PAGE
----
Maybe it was the one-two punch of the two films Lee released in 2017, For a Good Time Call… and the powerful Rites of Vengeance that compelled her to explore her humorous side on the screen. Her film, My Monster (2018) is a horror-comedy about a woman (Brea Grant) who not only has to deal with the stress of Christmas but also some kind of inter-dimensional demon.

A lighthearted possession: Brea Grant in Izzy Lee’s My Monster (2018)

Lee’s new short film, The Obliteration of the Chickens, does something completely unique: the humor derives from lampooning the very nihilism that has been her calling card. She cleverly recognizes and skewers the formalism and academic distance that can turn concerned outrage into a schitck. What is amazing is that Izzy Lee elicits belly laughs while still making tremendously dark observations about the pointlessness of existence and the insignificance of suffering. The Obliteration of the Chickens is not only a new tonal direction, but it may also be the birth of a new sub-genre. Absurdist Existential Horror? Cosmic Farce?

I like to call it The Herzogalypse.

Literally laughing in the face of Death: A still from Izzy Lee’s The Obliteration of the Chickens (2019)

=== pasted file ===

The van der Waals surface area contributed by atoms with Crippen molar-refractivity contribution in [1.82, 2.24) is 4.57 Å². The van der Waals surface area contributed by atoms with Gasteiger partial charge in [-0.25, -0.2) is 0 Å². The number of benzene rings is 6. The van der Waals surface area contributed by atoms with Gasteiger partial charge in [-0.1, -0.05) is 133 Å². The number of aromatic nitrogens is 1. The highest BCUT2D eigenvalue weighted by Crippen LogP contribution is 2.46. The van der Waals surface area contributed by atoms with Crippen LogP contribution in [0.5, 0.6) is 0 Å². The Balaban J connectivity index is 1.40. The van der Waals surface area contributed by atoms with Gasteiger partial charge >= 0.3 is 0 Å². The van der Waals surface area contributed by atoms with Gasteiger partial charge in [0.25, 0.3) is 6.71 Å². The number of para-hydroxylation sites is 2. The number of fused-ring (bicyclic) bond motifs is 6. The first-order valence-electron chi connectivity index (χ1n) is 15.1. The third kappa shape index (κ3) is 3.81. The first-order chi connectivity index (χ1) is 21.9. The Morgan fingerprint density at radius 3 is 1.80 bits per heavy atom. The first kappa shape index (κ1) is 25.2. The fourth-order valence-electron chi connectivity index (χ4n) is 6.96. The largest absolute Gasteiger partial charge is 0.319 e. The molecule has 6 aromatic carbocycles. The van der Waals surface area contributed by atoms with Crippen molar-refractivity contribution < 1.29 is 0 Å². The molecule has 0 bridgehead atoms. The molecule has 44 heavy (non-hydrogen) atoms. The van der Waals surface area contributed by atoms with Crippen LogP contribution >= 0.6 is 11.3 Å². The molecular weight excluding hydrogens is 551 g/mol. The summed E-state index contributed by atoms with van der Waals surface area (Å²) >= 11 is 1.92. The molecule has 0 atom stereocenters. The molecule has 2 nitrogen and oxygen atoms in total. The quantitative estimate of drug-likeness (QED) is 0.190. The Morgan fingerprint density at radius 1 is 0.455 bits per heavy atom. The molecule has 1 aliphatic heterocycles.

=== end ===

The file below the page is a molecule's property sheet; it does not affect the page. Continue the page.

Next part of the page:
The film uses the formalistic techniques of the experimental film to take a piss on formalism by using stock footage clips (very reminiscent of Bruce Connor’s legendary 1958 film, A Movie) and augmenting them with visual effects, dramatic music and the disembodied voice of a narrator known only as “Existential Man” (played by author Bracken MacLeod) who is barely stifling his contempt for…well, everything.

“Nietzsche said that if you stare long enough into the abyss, the abyss stares into you. The abyss is stupid.” -Existential Man, The Obliteration of the Chickens

Did I mention that Existential Man is doing a spot-on impression of the Patron Saint of Nihilists, director Werner Herzog? Not just his accent and his cadence, but also his deadpan delivery of lines that any other human on the planet would suffuse with empathy. The dialogue is spiked with observations about the indifference of the universe and the delusion of free will that are so absurdly dour as to induce giddy laughter. It’s a burst of knowing giddy laughter, especially if the viewer has endured more than one self-important documentary that was as subtle as a tire fire.